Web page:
Environment and social acceptance

How does the environment respond to CCS, and in particular to acidification in case of leakages?

In the event of leaks in the reservoirs where CO2 is injected, carbon dioxide can escape as a gas on the seabed. Acidification of the immediate vicinity of leakage sites is the result, but limited to a few tens of metres, as studies in the North Sea have shown. In the small radius of the leakage sites, there could be a decrease in biodiversity.

In the case of the deep-water locations at MAR studied in AIMS3, the situation is different. In reactive oceanic upper crust, bicarbonate or liquid CO2 is stable and also heavier than seawater due to its density. If carbon dioxide is injected into the subsurface in the CCS experiment, it will either be precipitated as carbonate in the pore space, or the liquid CO2 will be stored in the pore space. According to the phase diagram of CO2, both scenarios have almost no risk of possible leakage along pathways. In AIMS3, monitoring devices are nevertheless developed and used to prove that leakage does not occur.

How is public acceptance affected by CDRmare, CCS experiments and knowledge transfer?

AIMS3 is trying to establish social science measures and modern investigation methods to unravel the broader perspective of how CCS methods gain acceptance, with a focus on the German public. This will consist of both broad-based online surveys to gain a picture on a representative sample of the German population as well as more targeted formats to capture detailed insights into the perspectives of population located nearby potential application spots. For example, within the format of Citizen’s Jury Workshops an in-depth understanding of conflicting goals and underlying attitudes will be generated.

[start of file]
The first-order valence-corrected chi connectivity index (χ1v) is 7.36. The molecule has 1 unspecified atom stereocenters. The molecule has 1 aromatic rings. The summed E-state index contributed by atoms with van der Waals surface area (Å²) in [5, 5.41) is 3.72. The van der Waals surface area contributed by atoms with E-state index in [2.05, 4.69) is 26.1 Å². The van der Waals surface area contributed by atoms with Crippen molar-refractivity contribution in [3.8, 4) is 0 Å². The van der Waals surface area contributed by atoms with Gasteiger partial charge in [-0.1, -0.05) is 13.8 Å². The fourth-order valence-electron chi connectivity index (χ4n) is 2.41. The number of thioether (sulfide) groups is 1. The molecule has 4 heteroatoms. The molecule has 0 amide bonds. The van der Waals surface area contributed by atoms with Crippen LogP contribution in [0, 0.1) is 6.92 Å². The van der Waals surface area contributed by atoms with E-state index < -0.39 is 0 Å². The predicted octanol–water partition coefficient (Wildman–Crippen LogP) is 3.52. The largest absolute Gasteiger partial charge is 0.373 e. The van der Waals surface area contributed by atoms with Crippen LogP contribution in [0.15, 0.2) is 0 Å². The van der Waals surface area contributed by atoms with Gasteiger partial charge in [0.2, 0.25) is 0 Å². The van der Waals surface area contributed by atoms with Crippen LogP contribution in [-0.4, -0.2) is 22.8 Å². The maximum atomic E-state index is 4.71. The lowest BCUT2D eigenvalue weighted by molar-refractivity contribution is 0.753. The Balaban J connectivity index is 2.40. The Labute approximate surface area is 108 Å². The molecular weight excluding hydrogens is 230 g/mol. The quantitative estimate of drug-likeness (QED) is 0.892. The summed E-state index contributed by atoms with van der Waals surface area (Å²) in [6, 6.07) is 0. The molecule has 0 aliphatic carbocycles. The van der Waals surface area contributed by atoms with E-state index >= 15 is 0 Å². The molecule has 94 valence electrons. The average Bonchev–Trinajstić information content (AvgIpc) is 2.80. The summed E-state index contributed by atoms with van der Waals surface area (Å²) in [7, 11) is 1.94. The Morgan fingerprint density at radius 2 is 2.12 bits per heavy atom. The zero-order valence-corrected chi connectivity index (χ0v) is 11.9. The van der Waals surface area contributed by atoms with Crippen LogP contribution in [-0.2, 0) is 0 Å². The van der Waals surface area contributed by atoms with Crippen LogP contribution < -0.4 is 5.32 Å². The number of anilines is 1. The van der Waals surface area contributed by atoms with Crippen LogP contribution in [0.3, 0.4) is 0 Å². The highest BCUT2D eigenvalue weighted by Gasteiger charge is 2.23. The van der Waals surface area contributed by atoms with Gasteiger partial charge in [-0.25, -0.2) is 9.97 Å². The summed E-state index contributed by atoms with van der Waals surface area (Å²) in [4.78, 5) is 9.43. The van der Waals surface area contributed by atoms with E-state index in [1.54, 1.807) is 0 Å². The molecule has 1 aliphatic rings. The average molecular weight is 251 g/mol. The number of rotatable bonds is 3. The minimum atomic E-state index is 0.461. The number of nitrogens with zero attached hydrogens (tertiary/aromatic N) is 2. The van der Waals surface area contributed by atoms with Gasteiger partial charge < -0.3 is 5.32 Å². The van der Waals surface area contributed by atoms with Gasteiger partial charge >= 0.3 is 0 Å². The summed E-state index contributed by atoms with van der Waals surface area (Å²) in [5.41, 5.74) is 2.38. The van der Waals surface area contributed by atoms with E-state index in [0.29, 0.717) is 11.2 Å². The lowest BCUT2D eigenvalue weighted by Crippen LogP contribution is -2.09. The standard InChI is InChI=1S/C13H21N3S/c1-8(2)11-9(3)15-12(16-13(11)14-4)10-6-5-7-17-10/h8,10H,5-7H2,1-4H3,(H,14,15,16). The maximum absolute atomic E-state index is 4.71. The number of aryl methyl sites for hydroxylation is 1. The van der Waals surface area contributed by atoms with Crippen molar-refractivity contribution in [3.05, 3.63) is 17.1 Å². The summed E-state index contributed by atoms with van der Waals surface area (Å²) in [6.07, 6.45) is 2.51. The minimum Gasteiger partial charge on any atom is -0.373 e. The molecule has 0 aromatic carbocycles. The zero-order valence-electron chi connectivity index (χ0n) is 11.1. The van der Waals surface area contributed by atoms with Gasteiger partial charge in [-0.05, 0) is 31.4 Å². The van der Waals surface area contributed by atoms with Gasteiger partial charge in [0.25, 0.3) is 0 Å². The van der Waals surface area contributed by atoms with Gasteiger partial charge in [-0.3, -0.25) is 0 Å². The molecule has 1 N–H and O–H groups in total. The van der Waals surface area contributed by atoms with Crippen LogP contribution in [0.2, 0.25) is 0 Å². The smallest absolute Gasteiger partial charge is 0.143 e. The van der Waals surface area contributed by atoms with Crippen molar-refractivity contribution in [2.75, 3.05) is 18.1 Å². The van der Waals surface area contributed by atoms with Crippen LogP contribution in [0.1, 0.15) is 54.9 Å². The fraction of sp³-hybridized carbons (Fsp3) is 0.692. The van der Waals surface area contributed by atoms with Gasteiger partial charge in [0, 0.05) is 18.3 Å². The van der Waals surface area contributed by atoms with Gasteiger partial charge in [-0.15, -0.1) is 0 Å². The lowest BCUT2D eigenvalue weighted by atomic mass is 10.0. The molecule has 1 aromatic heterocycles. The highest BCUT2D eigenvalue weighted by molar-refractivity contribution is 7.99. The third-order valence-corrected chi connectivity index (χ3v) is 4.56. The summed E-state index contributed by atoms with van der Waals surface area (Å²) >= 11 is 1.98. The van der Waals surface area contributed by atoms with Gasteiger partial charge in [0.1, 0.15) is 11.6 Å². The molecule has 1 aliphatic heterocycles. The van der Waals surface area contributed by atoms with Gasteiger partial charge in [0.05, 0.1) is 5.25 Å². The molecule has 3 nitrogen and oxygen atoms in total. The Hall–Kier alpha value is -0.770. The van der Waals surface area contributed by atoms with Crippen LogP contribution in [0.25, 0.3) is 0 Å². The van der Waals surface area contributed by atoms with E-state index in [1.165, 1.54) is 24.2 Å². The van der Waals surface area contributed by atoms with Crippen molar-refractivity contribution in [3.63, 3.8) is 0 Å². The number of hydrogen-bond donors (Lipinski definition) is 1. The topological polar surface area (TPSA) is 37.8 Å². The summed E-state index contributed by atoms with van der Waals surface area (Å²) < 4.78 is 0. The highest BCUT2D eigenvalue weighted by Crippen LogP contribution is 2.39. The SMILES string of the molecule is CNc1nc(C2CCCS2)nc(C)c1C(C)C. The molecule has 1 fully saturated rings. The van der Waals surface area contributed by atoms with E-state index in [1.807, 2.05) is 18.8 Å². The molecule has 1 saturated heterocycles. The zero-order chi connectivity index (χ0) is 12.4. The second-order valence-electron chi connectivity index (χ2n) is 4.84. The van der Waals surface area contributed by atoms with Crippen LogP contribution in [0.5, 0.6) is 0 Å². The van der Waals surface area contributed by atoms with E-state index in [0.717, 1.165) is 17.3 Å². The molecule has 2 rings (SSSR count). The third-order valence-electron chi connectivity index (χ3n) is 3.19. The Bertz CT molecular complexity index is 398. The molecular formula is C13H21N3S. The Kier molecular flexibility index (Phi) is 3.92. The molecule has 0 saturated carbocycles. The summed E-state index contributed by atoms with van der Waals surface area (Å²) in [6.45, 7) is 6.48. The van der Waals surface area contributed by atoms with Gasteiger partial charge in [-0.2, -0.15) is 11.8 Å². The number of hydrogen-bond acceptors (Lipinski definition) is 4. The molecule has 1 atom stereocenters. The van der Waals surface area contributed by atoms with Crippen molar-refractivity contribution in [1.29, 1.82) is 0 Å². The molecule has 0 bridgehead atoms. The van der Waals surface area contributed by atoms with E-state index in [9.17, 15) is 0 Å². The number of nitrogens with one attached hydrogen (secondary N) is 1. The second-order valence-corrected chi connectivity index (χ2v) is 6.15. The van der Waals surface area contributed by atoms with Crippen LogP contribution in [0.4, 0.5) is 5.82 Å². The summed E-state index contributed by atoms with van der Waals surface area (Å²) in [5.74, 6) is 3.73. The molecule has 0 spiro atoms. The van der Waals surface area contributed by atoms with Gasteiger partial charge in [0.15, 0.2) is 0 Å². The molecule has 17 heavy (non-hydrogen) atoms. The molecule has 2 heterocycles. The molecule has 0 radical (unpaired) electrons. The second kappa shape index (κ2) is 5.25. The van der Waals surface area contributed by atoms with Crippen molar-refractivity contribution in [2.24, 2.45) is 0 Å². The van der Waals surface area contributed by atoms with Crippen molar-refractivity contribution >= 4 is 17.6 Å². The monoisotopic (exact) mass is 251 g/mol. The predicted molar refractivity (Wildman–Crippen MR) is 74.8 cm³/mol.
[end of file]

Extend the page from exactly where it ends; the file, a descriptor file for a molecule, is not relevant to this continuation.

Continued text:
An octopus approaches a coral grown on basalt fragments in a water depth of 900 metres at the Mid-Atlantic Ridge, recorded with the diving robot MARUM-QUEST during expedition M128 (Photo: MARUM, University of Bremen)